The opinion of the court was delivered by: Justice Tully
Appeal from the Circuit Court of Cook County.
Honorable James F. Smith, Judge Presiding.
Plaintiff, Julie Shvartsman, brought a negligence action against defendant, Septran, Inc., for knee injuries she received when she fell on defendant's school bus. A jury found for defendant, and in its answer to a special interrogatory, stated that plaintiff was the sole proximate cause of her own injuries. The trial court later denied plaintiff's motion for a new trial. Plaintiff appeals, arguing that the trial court erred in its rulings on several proposed jury instructions. This court has jurisdiction pursuant to Supreme Court Rule 301 (155 Ill. 2d R. 301).
We reverse and remand for the following reasons.
The following evidence was presented at trial. On June 18, 1992, plaintiff boarded defendant's school bus. According to plaintiff, before she sat down but while she was sliding over to her seat, the driver pulled into traffic. Plaintiff fell backward and felt severe pain in her right knee. Dr. George Firlit performed surgery on plaintiff's knee on June 26, 1992. Since the fall, plaintiff has had pain in her knee, which has limited her physical activity. Plaintiff did not have pain in either knee before the day of her fall.
At trial, Julia Medvin testified that she saw plaintiff fall on the bus. Medvin saw plaintiff turn to slide into the row of seats in which Medvin was sitting, as she felt the bus pull into traffic. Plaintiff fell and had an expression of pain on her face.
Dr. Howard Sweeney treated plaintiff from January 1994 through July 1997. In the course of his treatment, he reviewed Dr. Firlit's surgical records, which reflected that he successfully removed bone fragments from plaintiff's right knee. In Dr. Sweeney's opinion, plaintiff's kneecap was displaced in the fall, causing pain and a permanent injury. Also in his opinion, plaintiff would suffer from degenerative joint disease and would require a total knee replacement. In addition, Dr. Sweeney stated that because of a pre-existing condition that plaintiff had in both knees, she was more likely than the average person to displace her kneecap and not to recover through normal rehabilitation. Because of the pre-existing condition, no amount of rehabilitation would allow plaintiff's kneecap to go back into place permanently.Charles Bartlett, the bus driver, testified that he knew about the state regulation requiring all passengers to be seated before the bus was in motion. He remembered plaintiff boarding the bus safely on June 18, 1992, and he did not see plaintiff trip or fall on the bus. According to Bartlett, plaintiff, "like all other children, was sitting down when I pulled away."
Defendant's expert witness, Dr. Kenneth Sanders, testified that plaintiff had a congenital defect in both kneecaps, which made dislocation easier than normal. According to Dr. Sanders, some of Dr. Firlit's and Dr. Sweeney's reports were confusing with regard to whether plaintiff's condition was improving. In Dr. Sanders' opinion, plaintiff's knee condition was not permanent. Furthermore, plaintiff's condition would have improved had she followed her physicians' exercise instructions.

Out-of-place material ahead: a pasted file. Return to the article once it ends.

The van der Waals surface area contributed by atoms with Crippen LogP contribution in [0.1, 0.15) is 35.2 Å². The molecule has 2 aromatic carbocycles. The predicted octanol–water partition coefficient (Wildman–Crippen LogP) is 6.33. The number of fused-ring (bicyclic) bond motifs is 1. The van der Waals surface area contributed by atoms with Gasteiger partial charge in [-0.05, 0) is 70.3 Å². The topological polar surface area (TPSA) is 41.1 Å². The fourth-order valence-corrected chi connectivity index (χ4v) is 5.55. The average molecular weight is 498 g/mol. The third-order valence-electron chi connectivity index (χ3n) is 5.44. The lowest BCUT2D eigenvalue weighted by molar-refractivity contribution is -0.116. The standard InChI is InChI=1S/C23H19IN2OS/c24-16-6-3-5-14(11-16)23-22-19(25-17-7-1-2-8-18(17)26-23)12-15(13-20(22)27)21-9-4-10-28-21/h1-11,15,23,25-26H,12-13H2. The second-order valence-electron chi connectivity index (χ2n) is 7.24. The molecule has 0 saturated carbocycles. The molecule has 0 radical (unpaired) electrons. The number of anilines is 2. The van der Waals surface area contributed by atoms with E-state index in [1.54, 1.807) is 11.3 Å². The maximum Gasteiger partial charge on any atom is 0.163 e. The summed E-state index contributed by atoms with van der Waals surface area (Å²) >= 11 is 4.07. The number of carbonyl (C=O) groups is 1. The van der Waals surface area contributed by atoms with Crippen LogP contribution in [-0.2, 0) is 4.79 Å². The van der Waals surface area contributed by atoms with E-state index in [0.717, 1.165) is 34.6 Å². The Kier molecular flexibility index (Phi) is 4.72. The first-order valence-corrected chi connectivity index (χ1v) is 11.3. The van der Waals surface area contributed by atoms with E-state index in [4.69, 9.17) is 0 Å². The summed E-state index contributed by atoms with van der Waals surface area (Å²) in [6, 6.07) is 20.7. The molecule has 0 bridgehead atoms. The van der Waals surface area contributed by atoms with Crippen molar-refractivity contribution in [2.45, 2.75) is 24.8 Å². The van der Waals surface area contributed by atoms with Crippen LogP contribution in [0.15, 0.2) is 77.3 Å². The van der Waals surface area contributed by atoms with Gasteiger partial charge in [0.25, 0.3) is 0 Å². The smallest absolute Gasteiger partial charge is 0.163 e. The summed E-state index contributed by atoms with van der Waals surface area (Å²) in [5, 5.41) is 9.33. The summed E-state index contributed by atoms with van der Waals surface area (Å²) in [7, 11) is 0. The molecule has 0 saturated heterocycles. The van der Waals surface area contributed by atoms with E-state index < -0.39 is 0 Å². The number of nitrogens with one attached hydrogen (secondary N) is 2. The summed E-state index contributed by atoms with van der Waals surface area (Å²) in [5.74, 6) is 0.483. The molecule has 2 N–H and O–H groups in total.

On appeal, plaintiff contends that the trial court erred in: (1) refusing to instruct the jury on a state regulation requiring all passengers to be seated before the bus was in motion; (2) allowing a "missing witness" jury instruction; (3) refusing to instruct the jury that a pre-existing condition could not affect any right she had to recover damages; and (4) giving an incomplete jury instruction regarding the definition of "ordinary care" with respect to minors.
First, plaintiff argues that the trial court erred in refusing to instruct the jury that a state regulation required all passengers to be seated before the bus was in motion. We disagree because the administrative regulation contained in the proposed jury instruction did not apply to this case. Plaintiff tendered the following instruction, which the trial court refused:
"There was in force in the State of Illinois at the time of the occurrence in question a certain administrative regulation which provided that: All passengers shall be seated when a school bus is in motion. Title 23 Illinois Administrative Code Subtitle A, Chapter 1, paragraph 275, Subchapter h, Section 275.110.
If you decide that Septran violated this regulation by moving the school bus before [p]laintiff was seated on the occasion in question, then you may consider that fact together with all the other facts and circumstances in evidence in determining whether and to what extent, if any, Septran was negligent before and at the time of the occurrence." See Illinois Pattern Jury Instructions, Civil, No. 60.01 (3d ed. 1995) (hereinafter IPI Civil 3d).
The giving of a jury instruction is within the trial court's discretion, and we will disturb the court's decision only when it clearly abused its discretion. Wilkerson v. Pittsburgh Corning Corp., 276 Ill. App. 3d 1023, 659 N.E.2d 979 (1995). The test for determining such an abuse of discretion is whether, considering them as a whole, the jury instructions were clear enough so as not to mislead the jury and whether they fairly and accurately stated the applicable law. Dabros v. Wang, 243 Ill. App. 3d 259, 611 N.E.2d 1113 (1993). In this case, the record shows that the state regulation imposes a requirement on bus passengers to be seated when the school bus is in motion. It does not impose a requirement on school bus drivers. Therefore, the proposed instruction did not fairly and accurately state the applicable law. The trial court did not abuse its discretion.
Plaintiff next argues that the trial court erred in giving the jury a "missing witness" instruction, which reminded the jury that Dr. Firlit, plaintiff's original treating physician, did not testify. Plaintiff had listed Dr. Firlit as a witness at trial, but ...